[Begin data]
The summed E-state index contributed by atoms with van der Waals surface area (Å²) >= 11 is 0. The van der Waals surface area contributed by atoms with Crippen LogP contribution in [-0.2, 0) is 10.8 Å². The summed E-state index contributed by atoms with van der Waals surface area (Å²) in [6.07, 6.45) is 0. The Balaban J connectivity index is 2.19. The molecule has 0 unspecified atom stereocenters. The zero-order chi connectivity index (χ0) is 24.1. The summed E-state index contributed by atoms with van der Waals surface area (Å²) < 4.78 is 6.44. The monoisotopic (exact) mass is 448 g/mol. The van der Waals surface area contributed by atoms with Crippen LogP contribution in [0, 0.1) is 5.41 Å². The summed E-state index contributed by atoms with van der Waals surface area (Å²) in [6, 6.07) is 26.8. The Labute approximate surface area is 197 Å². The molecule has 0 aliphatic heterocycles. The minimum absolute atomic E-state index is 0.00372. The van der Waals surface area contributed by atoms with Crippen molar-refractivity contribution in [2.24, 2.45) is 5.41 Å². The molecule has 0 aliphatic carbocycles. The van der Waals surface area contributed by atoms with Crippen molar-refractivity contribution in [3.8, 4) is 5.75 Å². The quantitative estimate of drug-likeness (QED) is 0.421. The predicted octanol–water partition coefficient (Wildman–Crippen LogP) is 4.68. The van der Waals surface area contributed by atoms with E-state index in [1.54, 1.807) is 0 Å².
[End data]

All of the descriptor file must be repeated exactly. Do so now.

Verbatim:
The summed E-state index contributed by atoms with van der Waals surface area (Å²) >= 11 is 0. The van der Waals surface area contributed by atoms with Crippen LogP contribution in [-0.2, 0) is 10.8 Å². The summed E-state index contributed by atoms with van der Waals surface area (Å²) in [6.07, 6.45) is 0. The Balaban J connectivity index is 2.19. The molecule has 0 unspecified atom stereocenters. The zero-order chi connectivity index (χ0) is 24.1. The summed E-state index contributed by atoms with van der Waals surface area (Å²) < 4.78 is 6.44. The monoisotopic (exact) mass is 448 g/mol. The van der Waals surface area contributed by atoms with Crippen LogP contribution in [0, 0.1) is 5.41 Å². The summed E-state index contributed by atoms with van der Waals surface area (Å²) in [6, 6.07) is 26.8. The Labute approximate surface area is 197 Å². The molecule has 0 aliphatic heterocycles. The minimum absolute atomic E-state index is 0.00372. The van der Waals surface area contributed by atoms with Crippen molar-refractivity contribution in [2.24, 2.45) is 5.41 Å². The molecule has 0 aliphatic carbocycles. The van der Waals surface area contributed by atoms with Crippen molar-refractivity contribution in [3.8, 4) is 5.75 Å². The quantitative estimate of drug-likeness (QED) is 0.421. The predicted octanol–water partition coefficient (Wildman–Crippen LogP) is 4.68. The van der Waals surface area contributed by atoms with E-state index in [1.54, 1.807) is 0 Å².